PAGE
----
Back in June when the contractions started, I was continuing my increasingly dependent relationship with the hospital car park. Being separated from my wife as she started labour was for me emotionally (if not physically) agonising. Amy was incredibly brave, and for all intents and purposes had to go through 90 per cent of the labour on her own, frantically snatching the odd minute here and there to Whatsapp or call me.
When the moment came, thankfully, I was near and allowed to rush to her side. The birth was complicated, but the team at East Surrey Hospital could not have supported us better. The professionalism and the care we experienced was world-class, and while the entire experience was impacted by the pandemic it was nevertheless a feeling of total, unadulterated joy when little Milo and Rocco entered the world at 5.04am and 5.18am respectively.
We were lucky: many others have had significantly more traumatic experiences exacerbated by partners not being present. Seventy-nine per cent of those quoted in the Twins Trust survey said the pandemic had taken a toll on their mental health, with 47 per cent saying they were allowed to bring a partner to some but not all ultrasounds. And with approximately 19 per cent of expectant mothers saying they received worrying news at a scan, it should be easy to see why this new direction from NHS England is so vitally important.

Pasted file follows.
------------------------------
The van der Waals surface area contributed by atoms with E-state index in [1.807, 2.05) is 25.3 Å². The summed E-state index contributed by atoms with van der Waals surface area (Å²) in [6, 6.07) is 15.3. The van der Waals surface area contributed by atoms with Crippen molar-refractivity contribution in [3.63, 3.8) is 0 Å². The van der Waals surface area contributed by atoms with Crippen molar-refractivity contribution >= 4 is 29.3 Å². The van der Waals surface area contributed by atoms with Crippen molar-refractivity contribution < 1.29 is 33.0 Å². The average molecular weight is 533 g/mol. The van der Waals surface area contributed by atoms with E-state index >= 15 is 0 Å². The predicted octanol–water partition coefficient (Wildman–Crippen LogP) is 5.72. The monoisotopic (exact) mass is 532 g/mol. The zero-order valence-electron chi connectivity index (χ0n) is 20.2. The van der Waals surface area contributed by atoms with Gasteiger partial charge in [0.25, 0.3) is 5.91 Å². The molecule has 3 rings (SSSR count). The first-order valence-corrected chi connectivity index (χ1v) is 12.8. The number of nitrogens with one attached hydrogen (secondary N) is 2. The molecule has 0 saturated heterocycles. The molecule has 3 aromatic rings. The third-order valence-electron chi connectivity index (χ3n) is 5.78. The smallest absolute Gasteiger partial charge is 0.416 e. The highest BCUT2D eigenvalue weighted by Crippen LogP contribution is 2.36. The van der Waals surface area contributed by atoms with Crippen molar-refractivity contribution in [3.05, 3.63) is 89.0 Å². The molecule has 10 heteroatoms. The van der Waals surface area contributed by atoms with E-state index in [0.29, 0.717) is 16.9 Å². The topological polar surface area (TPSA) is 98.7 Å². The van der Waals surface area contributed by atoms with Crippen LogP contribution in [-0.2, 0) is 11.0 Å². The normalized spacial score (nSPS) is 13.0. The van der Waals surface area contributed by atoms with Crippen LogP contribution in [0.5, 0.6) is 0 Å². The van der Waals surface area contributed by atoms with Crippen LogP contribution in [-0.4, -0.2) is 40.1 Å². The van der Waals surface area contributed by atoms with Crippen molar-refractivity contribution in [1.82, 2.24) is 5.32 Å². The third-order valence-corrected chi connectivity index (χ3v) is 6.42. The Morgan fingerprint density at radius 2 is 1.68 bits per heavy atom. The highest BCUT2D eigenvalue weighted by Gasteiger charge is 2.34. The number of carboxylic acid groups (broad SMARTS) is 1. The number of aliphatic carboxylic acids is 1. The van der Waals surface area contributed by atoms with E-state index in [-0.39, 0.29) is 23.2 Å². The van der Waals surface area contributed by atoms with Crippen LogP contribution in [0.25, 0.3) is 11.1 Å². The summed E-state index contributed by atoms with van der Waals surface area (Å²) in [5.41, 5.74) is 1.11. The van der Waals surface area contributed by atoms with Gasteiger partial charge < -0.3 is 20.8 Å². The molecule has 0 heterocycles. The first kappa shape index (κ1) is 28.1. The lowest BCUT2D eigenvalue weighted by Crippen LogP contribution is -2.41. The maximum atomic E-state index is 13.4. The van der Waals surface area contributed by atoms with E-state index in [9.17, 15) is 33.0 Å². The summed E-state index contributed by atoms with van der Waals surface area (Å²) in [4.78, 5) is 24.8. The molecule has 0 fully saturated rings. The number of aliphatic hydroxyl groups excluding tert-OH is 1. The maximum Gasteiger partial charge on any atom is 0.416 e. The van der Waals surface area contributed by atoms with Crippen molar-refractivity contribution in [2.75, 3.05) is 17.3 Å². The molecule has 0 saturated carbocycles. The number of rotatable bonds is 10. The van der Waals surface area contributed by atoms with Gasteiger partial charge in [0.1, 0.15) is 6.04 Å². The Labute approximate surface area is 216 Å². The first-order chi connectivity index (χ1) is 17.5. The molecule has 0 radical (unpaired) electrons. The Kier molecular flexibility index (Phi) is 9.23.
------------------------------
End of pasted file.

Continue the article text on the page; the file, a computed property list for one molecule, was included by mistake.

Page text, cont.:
There is a broader lesson that I hope will be taken from this situation. The pandemic is sadly far from over, and it will take some time for the hope-giving vaccine to be rolled out sufficiently. Roughly 1,800 babies are born in the UK every month. These 1,800 women and their partners deserve to know what they can and can’t do as early and as clearly as possible. The virus has complicated what is an already tricky, stressful process. I hope NHS England and their subsidiary hospitals will learn from this experience to better communicate to their expectant mothers.
A pandemic pregnancy is tough enough; let’s try to ease some of the added anxiety as parents-to-be prepare to bring their little ones into the world.